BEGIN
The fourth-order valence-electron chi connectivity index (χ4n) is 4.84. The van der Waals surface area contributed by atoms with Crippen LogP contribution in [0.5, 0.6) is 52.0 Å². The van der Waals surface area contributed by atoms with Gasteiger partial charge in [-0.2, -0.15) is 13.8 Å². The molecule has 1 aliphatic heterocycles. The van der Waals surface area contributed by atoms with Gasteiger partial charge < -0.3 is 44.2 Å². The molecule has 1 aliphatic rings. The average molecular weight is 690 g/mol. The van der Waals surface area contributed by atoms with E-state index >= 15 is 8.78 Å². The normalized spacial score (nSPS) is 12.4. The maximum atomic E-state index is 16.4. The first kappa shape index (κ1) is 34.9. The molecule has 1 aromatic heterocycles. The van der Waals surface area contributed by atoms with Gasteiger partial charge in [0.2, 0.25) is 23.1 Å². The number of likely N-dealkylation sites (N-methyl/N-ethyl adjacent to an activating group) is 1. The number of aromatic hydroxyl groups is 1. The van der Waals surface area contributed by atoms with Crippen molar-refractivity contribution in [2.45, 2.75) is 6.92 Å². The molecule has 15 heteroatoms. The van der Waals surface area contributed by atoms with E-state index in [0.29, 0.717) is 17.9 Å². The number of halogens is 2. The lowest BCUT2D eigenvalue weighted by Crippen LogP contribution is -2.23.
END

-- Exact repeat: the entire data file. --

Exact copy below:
The fourth-order valence-electron chi connectivity index (χ4n) is 4.84. The van der Waals surface area contributed by atoms with Crippen LogP contribution in [0.5, 0.6) is 52.0 Å². The van der Waals surface area contributed by atoms with Gasteiger partial charge in [-0.2, -0.15) is 13.8 Å². The molecule has 1 aliphatic heterocycles. The van der Waals surface area contributed by atoms with Gasteiger partial charge < -0.3 is 44.2 Å². The molecule has 1 aliphatic rings. The average molecular weight is 690 g/mol. The van der Waals surface area contributed by atoms with E-state index >= 15 is 8.78 Å². The normalized spacial score (nSPS) is 12.4. The maximum atomic E-state index is 16.4. The first kappa shape index (κ1) is 34.9. The molecule has 1 aromatic heterocycles. The van der Waals surface area contributed by atoms with Gasteiger partial charge in [0.2, 0.25) is 23.1 Å². The number of likely N-dealkylation sites (N-methyl/N-ethyl adjacent to an activating group) is 1. The number of aromatic hydroxyl groups is 1. The van der Waals surface area contributed by atoms with Crippen molar-refractivity contribution in [2.45, 2.75) is 6.92 Å². The molecule has 15 heteroatoms. The van der Waals surface area contributed by atoms with E-state index in [0.29, 0.717) is 17.9 Å². The number of halogens is 2. The lowest BCUT2D eigenvalue weighted by Crippen LogP contribution is -2.23.